As you might expect, sweet wines were next. We are not talking about some arbitrary late harvest wines – we are talking about Icewines, which have the highest sugar concentration out of all sweet wines, as the grapes are ripening on the vines until the frost reaches –8°C (about 17F) – then the grapes are harvested while being frozen and pressed right away – which yields tiny amount of super-concentrated grape juice – this is why the wines are called Icewine (also such a low yield explains high price of the Icewines). First we tried 2010 Sparkling Vidal Icewine, which was very light and delicate. 2007 Cabernet Franc Icewine was a real star though. I have to mention that Inniskillin was the first winery to produce Icewine from the red grape. Also, Inniskillin worked together with Riedel, leading wine glass maker in the world, to produce a specially shaped Icewine glass which enhances aromatics of the Icewine.
Going back to Cabernet France Icewine, it was incredible, one of the best ever dessert wines I ever tried. Why am I saying that? Balance. Ultimate Balance was first and foremost characteristic of this wine. Beautiful balance, perfect lingering acidity and literally unnoticeable sweetness – great wine. All in all, it was an outstanding line up of wines at Inniskillin, I can’t recommend high enough each and every wine I tried.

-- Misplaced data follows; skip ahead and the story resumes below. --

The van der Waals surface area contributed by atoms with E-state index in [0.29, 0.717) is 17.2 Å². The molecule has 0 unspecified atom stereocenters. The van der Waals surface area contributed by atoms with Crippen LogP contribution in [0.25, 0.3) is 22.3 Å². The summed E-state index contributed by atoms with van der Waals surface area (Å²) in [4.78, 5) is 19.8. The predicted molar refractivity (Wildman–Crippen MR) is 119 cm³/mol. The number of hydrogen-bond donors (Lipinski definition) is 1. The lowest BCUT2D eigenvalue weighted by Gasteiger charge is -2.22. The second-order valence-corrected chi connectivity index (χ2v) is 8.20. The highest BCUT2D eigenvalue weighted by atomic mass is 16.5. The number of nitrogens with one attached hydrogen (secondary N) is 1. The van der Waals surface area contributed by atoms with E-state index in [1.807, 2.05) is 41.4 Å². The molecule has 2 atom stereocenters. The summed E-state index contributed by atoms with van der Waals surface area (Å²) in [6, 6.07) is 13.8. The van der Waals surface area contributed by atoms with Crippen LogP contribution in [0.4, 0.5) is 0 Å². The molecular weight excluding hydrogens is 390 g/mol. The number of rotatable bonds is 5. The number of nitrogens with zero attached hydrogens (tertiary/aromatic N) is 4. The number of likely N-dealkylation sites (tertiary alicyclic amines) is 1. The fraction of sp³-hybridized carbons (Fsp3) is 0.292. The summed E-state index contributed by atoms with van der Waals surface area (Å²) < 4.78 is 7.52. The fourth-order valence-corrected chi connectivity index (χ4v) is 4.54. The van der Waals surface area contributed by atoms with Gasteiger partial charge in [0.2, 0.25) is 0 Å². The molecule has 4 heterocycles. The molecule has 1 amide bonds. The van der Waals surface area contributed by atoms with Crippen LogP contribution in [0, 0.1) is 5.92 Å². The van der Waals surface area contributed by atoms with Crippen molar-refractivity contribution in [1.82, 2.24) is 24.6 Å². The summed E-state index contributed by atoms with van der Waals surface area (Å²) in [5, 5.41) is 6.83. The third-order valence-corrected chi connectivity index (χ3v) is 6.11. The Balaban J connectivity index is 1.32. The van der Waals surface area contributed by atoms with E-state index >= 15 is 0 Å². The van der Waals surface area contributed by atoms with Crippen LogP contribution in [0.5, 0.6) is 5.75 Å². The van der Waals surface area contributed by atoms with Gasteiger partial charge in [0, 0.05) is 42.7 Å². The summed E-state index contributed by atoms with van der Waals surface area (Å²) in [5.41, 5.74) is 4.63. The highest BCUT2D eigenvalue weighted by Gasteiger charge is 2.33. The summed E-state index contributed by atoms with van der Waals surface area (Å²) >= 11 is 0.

Next stop we made at the Cattail Creek Family Estate winery. One of the reasons to pick that particular winery was the fact that they have a few wines with the grapes I didn’t have before, like Chardonnay Musque, or different Riesling clones. I’m glad we stopped by, as we found more great tasting wines, plus most of the wines are made in a very small quantities, so many are available only at the winery itself. First, we tried 2008 Catastrophe White, which was perfectly refreshing, with good acidity and good amount of the white fruit. Then we tried 2009 Catastrophe Red, which had very good balance, nice red and black fruit expression, soft and pleasant. It is interesting to note that Catastrophe wine series labels depict real cats who lived at the winery. Last but not least was 2009 Chardonnay Musque – very nice, with good acidity, good reflection of what Chardonnay is, good subtle tropical fruit expression, more as a hint. This was yet another great experience.
Our last stop was Chateau des Charmes. This winery had the most impressive building of all:
The wines here were also very impressive. We started with 2007 ‘Old Vines’ Riesling (I wanted to experience “old vines” Riesling) – and to my complete surprise, this Riesling had a Petrol nose! I was always under impression that Petrol nose is a property of only German Rieslings – and here we go, Riesling from Canada with full classic German Riesling expression. In addition to Petrol nose, it also had very good fruit, medium body and perfect balancing acidity. Next were more of the very impressive Pinot Noirs. 2007 Pinot Noir had a beautiful nose, and lots of tannins on the palate – it was unusually muscular for the Pinot Noir, probably in need of a few years to open up, but still, it was very good. 2007 ‘Old Vines’ Pinot Noir was also very big and powerful, with very clean smoky nose, but also needing time as the previous wine.
Last but not least was 2008 Gamay Noir ‘Droit’, which happened to be a clone of Gamay and therefore it accounted for an additional grape for my “counting grapes” project. This wine had very unusual herbaceous nose, and was nice and light on the palate – definitely a food friendly wine.